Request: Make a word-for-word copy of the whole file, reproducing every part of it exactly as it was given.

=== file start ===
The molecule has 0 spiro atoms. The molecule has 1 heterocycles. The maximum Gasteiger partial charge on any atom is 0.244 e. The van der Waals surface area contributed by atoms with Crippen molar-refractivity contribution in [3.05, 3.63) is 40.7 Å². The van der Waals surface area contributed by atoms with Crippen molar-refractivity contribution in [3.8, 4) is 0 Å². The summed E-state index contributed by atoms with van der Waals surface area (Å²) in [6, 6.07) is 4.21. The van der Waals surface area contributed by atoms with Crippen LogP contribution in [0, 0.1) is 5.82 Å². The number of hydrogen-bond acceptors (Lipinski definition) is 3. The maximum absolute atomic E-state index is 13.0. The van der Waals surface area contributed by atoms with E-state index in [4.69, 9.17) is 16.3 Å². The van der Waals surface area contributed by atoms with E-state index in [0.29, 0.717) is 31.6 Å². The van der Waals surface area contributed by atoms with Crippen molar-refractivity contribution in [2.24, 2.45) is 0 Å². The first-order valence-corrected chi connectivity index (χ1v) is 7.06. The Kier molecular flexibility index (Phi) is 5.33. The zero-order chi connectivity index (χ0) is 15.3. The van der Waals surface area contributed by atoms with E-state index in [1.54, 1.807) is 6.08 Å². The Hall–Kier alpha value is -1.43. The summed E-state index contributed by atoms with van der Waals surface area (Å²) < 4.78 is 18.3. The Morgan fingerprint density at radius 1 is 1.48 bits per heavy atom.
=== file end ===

The molecule has 0 spiro atoms. The molecule has 1 heterocycles. The maximum Gasteiger partial charge on any atom is 0.244 e. The van der Waals surface area contributed by atoms with Crippen molar-refractivity contribution in [3.05, 3.63) is 40.7 Å². The van der Waals surface area contributed by atoms with Crippen molar-refractivity contribution in [3.8, 4) is 0 Å². The summed E-state index contributed by atoms with van der Waals surface area (Å²) in [6, 6.07) is 4.21. The van der Waals surface area contributed by atoms with Crippen LogP contribution in [0, 0.1) is 5.82 Å². The number of hydrogen-bond acceptors (Lipinski definition) is 3. The maximum absolute atomic E-state index is 13.0. The van der Waals surface area contributed by atoms with E-state index in [4.69, 9.17) is 16.3 Å². The van der Waals surface area contributed by atoms with E-state index in [0.29, 0.717) is 31.6 Å². The van der Waals surface area contributed by atoms with Crippen molar-refractivity contribution in [2.24, 2.45) is 0 Å². The first-order valence-corrected chi connectivity index (χ1v) is 7.06. The Kier molecular flexibility index (Phi) is 5.33. The zero-order chi connectivity index (χ0) is 15.3. The van der Waals surface area contributed by atoms with E-state index in [1.54, 1.807) is 6.08 Å². The Hall–Kier alpha value is -1.43. The summed E-state index contributed by atoms with van der Waals surface area (Å²) < 4.78 is 18.3. The Morgan fingerprint density at radius 1 is 1.48 bits per heavy atom.